In lieu of an abstract, here is a brief excerpt of the content:

  • Sounding Out Parameters of Intimate Publics
  • Holly Ingleton (bio)

Introduction: Her Noise Herstory

The Her Noise project, originally commissioned in 2005 by cocurators Lina Džuverović and Anne Hilde Neset, was intended to “investigate music and sound histories in relation to gender and to bring together a wide network of women artists who use sound as a medium.”1

This project, the development of which initially began in 2001 and was originally a collaboration between Džuverović and Neset working with Kim Gordon, Thurston Moore, and American independent filmmaker Andrew Kesin, took four years to develop fully, finally occurring in 2005. The culmination of the project included a five-week exhibition at the South London Gallery, which housed five main installations: Christina Kubisch’s Security; Jutta Koether and Kim Gordon’s Reverse Karaoke; Hayley Newman’s Miniflux; Kaffe Matthews’s Sonic Bed; and Emma Hedditch’s We’re Alive, Let’s Meet! Her Noise also extended to additional events with a performance of Marina Rosenfeld’s Emotional Orchestra opening the Her Noise season in the Turbine Hall of London’s Tate Modern and Kubisch’s land-sound-art installation Electrical Walks. Consecutively, Kim Gordon and Jutta Koether presented their collaborative work at the Her Noise Talks held at Tate Modern, and sound artist Melanie Clifford presented a weekly radio program for the duration of the exhibition on London’s art radio station, Resonance fm. There were also weekly scheduled performances throughout the exhibition by Ana Da Silva of the Raincoats and performance artist Anne Bean, among others.

From its inception, the Her Noise project was developed as a multifaceted program intended to extend over time and to critique normative classifications of experimental and sound-based music and art. A vital though somewhat distinct [End Page 77] element of Her Noise as a whole is the Her Noise Archive, the development of which could be considered as providing a basis or backbone of research for the entire project. Džuverović and Neset, who had begun working collaboratively in 2003 with Hedditch and with one of the original cofounders of London’s Ladyfest, Irene Revell, conducted and filmed over twenty interviews with women and men working in experimental and sound-based music and arts in both Europe and America. These interviews formed the foundations of the Her Noise Archive. The collaborators also collected a wide range of music, zines, books, and films exploring narratives and networks of people working in experimental and sound-based musics and arts and charted postpunk, no-wave, diy aesthetics, and riot grrrl music histories with a focus on gender. The Her Noise Archive, as collected up to 2005, was exhibited at the South London Gallery alongside and between each of the five main installations identified above in such a way that the Her Noise Archive of 2005 may be considered as an additional installation, rhizomatically connecting all the threads of the Her Noise project.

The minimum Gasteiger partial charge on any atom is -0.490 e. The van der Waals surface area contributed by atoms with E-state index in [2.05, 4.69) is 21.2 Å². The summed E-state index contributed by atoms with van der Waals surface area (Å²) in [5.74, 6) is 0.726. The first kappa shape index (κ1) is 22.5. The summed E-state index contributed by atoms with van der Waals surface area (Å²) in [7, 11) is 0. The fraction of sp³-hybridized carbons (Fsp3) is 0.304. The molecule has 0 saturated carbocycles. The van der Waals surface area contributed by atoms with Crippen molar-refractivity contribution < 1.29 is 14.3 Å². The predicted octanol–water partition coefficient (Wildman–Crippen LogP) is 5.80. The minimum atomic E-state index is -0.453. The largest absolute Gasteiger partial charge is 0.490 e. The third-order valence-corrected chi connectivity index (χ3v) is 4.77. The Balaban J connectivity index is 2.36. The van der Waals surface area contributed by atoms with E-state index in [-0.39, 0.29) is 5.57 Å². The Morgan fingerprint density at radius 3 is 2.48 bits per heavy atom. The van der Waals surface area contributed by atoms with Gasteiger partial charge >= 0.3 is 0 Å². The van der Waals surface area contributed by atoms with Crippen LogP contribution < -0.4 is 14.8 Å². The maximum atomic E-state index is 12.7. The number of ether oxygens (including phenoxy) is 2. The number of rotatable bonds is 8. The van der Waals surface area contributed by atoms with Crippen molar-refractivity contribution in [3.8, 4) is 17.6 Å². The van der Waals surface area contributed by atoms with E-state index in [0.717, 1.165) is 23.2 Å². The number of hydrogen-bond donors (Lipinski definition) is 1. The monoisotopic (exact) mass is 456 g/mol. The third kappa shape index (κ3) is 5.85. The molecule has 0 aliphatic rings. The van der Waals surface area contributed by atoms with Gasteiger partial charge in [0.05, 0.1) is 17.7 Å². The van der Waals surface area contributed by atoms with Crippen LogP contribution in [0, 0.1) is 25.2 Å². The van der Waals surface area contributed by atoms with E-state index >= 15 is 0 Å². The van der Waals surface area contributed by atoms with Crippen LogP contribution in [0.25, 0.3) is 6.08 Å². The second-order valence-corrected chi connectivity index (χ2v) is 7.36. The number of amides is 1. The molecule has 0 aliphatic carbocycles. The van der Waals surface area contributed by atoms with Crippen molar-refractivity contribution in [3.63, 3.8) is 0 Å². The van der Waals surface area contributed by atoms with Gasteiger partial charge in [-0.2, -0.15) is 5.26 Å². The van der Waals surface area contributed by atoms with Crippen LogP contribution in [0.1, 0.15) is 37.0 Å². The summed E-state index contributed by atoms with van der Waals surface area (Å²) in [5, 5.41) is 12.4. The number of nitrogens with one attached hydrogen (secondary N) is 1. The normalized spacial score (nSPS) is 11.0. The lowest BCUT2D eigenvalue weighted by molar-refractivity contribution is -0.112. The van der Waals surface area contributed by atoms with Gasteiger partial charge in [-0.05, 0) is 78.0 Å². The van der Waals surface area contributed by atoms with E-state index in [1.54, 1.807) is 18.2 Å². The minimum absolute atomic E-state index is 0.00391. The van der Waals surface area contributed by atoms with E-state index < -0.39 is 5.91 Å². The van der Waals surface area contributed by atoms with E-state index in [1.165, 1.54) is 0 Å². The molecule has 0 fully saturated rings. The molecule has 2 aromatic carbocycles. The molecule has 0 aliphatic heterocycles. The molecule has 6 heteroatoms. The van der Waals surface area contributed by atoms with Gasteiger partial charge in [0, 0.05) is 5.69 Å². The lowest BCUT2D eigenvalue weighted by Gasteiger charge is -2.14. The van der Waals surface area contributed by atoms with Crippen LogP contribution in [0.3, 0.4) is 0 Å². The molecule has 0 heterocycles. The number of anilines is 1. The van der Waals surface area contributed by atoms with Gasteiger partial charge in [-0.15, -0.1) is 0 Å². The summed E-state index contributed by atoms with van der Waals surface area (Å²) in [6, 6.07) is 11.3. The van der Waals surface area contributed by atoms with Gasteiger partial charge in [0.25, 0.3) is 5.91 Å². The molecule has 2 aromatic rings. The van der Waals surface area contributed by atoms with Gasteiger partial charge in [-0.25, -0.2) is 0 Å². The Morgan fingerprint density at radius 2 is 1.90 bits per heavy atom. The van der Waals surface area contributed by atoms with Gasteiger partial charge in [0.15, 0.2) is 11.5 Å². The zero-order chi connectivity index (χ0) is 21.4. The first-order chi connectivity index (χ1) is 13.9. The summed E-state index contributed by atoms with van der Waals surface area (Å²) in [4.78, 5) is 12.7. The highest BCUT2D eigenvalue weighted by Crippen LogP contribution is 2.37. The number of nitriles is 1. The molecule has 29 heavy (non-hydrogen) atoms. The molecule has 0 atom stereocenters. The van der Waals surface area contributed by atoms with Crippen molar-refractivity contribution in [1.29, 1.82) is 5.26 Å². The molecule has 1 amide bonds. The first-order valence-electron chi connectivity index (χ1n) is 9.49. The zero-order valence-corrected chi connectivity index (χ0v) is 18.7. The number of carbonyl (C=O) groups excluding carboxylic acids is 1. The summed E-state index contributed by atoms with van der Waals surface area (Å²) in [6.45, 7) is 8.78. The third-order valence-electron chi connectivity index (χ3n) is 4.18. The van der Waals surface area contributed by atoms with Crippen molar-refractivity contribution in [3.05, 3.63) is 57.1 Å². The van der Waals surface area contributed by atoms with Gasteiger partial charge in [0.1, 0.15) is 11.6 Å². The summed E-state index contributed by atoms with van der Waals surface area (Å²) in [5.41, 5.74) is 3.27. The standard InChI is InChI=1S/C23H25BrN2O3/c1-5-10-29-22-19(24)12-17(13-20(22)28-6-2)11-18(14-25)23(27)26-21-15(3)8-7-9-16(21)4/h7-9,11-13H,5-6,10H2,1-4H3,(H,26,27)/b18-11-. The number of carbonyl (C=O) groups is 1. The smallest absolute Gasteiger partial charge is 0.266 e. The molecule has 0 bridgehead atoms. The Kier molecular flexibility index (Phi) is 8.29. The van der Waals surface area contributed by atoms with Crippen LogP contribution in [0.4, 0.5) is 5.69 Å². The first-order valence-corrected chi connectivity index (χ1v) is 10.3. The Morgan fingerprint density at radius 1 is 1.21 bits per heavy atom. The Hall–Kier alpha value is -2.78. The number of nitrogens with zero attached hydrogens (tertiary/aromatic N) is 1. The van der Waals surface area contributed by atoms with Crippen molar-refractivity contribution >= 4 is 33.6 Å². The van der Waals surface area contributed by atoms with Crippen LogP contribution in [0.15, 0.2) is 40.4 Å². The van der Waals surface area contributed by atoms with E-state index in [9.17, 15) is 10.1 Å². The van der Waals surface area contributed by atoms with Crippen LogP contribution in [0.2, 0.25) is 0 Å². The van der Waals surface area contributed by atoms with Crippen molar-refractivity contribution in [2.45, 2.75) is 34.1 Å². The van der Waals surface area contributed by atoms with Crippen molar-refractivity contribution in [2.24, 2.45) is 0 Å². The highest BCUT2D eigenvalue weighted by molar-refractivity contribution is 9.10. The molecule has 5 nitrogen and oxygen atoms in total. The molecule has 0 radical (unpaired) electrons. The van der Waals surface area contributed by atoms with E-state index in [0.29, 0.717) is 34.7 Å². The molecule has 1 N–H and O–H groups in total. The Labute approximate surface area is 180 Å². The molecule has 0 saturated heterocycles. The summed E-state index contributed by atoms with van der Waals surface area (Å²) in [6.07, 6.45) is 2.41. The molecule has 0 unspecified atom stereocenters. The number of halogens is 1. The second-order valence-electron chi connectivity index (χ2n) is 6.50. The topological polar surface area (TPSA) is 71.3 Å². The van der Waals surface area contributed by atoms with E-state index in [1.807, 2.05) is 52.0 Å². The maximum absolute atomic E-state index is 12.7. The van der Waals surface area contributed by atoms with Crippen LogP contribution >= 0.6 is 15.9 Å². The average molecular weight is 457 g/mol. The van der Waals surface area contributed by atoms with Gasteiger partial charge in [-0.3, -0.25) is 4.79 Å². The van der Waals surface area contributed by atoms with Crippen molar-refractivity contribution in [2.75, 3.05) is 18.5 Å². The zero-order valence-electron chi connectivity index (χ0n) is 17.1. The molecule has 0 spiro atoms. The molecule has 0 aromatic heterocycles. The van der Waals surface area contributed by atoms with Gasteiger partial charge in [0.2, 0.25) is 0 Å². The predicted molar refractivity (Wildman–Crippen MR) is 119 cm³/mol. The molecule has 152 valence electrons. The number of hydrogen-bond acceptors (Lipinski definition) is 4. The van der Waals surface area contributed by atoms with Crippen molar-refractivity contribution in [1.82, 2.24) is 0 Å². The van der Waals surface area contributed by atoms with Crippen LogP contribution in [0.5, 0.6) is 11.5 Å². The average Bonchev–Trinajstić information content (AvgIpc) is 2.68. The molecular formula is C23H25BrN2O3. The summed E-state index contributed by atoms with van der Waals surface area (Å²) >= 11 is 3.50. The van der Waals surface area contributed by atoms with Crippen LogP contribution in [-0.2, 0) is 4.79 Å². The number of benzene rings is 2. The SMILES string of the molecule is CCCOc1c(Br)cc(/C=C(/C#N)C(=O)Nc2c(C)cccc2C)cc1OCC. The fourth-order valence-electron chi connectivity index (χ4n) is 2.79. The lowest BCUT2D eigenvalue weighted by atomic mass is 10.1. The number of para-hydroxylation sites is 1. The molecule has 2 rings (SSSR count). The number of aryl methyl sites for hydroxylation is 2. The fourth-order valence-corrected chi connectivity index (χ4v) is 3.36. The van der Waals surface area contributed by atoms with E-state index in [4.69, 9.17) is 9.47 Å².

In mid-2010 the Her Noise Archive was acquired by crisap (Creative Research in Sound Arts Practice) at London College of Communication (lcc), University of the Arts London (ual), when the documentation from the entire project, ranging from its inception in 2001 up to 2010, was cataloged. The documentation included unedited footage gathered before, during, and after the exhibition in 2005; administrative materials regarding the development of the project; press clippings; installation artifacts; recordings; artist biographies; proposals; and related audio-visual and written documents that were instrumental to the development of the project and also included the original Her Noise Archive of 2005. This expanded the original Her Noise Archive to include its own makings, in effect creating an archive within an archive, all of which comprises what is now known as the Her Noise Archive.2

Since 2010 there have been various events in response to the Her Noise Archive; the “Her Noise: Feminisms and the Sonic” symposium at London’s Tate Modern, which included a restaging of Pauline Oliveros’s 1970s score To Valerie Solanas and Marilyn Monroe in Recognition of Their Desperation; the Sound:Gender:Feminism:Activism postgraduate research events hosted by crisap at the London College of Communication; the “Her Noise: Vocal Folds” symposium at...


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pp. 77-87
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